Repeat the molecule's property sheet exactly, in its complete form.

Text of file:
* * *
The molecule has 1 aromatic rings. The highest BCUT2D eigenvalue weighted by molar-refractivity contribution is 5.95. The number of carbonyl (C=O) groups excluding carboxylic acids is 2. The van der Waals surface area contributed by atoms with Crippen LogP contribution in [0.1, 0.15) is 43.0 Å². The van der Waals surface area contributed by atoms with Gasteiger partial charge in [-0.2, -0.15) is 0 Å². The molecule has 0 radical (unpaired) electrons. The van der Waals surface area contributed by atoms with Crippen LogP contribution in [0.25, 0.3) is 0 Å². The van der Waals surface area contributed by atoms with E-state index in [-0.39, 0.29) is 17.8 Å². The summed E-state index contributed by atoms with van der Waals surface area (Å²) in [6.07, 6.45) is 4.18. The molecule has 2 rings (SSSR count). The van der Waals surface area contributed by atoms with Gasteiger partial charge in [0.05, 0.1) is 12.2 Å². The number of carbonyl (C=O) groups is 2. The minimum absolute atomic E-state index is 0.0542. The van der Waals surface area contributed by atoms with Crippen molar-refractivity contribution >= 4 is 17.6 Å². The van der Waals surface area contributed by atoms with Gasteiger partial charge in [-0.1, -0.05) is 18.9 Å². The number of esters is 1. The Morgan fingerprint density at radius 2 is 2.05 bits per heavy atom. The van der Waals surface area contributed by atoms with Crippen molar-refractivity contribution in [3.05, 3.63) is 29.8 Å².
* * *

The molecule has 1 aromatic rings. The highest BCUT2D eigenvalue weighted by molar-refractivity contribution is 5.95. The number of carbonyl (C=O) groups excluding carboxylic acids is 2. The van der Waals surface area contributed by atoms with Crippen LogP contribution in [0.1, 0.15) is 43.0 Å². The van der Waals surface area contributed by atoms with Gasteiger partial charge in [-0.2, -0.15) is 0 Å². The molecule has 0 radical (unpaired) electrons. The van der Waals surface area contributed by atoms with Crippen LogP contribution in [0.25, 0.3) is 0 Å². The van der Waals surface area contributed by atoms with E-state index in [-0.39, 0.29) is 17.8 Å². The summed E-state index contributed by atoms with van der Waals surface area (Å²) in [6.07, 6.45) is 4.18. The molecule has 2 rings (SSSR count). The van der Waals surface area contributed by atoms with Gasteiger partial charge in [0.05, 0.1) is 12.2 Å². The number of carbonyl (C=O) groups is 2. The minimum absolute atomic E-state index is 0.0542. The van der Waals surface area contributed by atoms with Crippen molar-refractivity contribution >= 4 is 17.6 Å². The van der Waals surface area contributed by atoms with Gasteiger partial charge in [-0.1, -0.05) is 18.9 Å². The number of esters is 1. The Morgan fingerprint density at radius 2 is 2.05 bits per heavy atom. The van der Waals surface area contributed by atoms with Crippen molar-refractivity contribution in [3.05, 3.63) is 29.8 Å².